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In Tana'ch, the term "am ha'aretz" meant either "the tribal counsel" as we see when Abraham wanted to purchase the Cave of Machpela, he bowed down to the "am ha'aretz". It also meant "the nation" or "people of the land" as we see this term used in Yeshayahu among other places in Tana"ch. In the mishnah and gemarah (Avot, for example), the term "am ha'aretz" means "ignoramus". When and why did it become a derogatory term, when it never was meant that way, originally?

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I imagine in the weird gap in between the writing of the Book of Maccabees and the writing of the Mishnah, where it is used in the way that you describe. –  Tatpurusha May 8 at 20:09
    
The mishnaic usage is not unique to Hebrew, the English usage (albeit there is a 1000+ year gap) means exactly the same thing. –  Noach mi Frankfurt May 9 at 1:00
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I always read "am haaretz" (the one Avraham bowed to) as meaning "the locals", as you cite from Y'sha'yahu. –  msh210 May 9 at 6:00

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עם הארץ literally means "people of the land" or natives.

In Avraham's time the natives were the Bnei Cheis, but in the time of Ezra, when the Jews returned from Babylonia to the land of Israel, עם הארץ referred to the current natives, many of whom were Jews who were not scrupulous in their observance of mitzvos. In fact, many of them intermarried (Nechemiah 13:23) and did not even speak Hebrew (24).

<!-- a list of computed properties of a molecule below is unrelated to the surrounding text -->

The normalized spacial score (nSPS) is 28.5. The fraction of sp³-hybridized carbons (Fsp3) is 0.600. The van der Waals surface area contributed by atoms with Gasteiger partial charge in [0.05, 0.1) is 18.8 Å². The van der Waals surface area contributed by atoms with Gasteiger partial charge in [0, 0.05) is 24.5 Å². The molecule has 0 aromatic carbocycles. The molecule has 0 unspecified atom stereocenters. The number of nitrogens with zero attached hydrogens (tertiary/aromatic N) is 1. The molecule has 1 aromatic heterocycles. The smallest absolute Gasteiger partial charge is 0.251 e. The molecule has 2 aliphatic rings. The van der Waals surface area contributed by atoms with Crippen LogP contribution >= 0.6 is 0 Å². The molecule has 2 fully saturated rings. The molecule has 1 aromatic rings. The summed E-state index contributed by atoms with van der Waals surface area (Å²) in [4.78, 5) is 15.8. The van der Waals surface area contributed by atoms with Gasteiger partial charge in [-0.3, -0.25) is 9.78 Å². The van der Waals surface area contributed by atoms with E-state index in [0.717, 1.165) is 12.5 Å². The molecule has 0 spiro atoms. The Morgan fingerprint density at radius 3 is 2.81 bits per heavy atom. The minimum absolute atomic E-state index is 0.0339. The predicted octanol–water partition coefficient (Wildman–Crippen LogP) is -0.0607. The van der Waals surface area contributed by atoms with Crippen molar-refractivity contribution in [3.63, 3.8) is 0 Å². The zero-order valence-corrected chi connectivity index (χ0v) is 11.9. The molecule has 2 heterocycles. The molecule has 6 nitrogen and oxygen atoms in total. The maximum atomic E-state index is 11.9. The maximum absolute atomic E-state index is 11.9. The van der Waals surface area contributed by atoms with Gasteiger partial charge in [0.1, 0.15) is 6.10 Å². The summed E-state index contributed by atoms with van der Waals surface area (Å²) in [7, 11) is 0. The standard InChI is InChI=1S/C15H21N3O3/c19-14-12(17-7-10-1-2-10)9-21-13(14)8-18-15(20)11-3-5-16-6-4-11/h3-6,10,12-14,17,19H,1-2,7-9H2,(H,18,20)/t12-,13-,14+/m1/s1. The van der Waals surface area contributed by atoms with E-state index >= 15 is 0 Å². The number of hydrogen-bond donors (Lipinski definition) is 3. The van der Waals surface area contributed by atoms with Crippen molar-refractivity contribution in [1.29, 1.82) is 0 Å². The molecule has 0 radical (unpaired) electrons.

The Mishnaic period began shortly afterwards and the term עם הארץ continued to be used to distinguish the unlearned from the learned and those meticulous in mitzva observance.

Note: This is simply a conjecture and I have no hard evidence for this theory.

Also see the Wikipedia article on "Am ha'aretz"

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While Wikipedia sources do leave their doubts, I acceot this answer as credible. I have to view the story in Nechemia to get a better picture. Thanks for the great explanation, @Yoni. And, while I'm at it, thanks for thoroughly answering a few of my other previous questions, as well. –  DanF May 9 at 15:11
    
@DanF My pleasure...I liked your question! –  Yoni May 9 at 15:21

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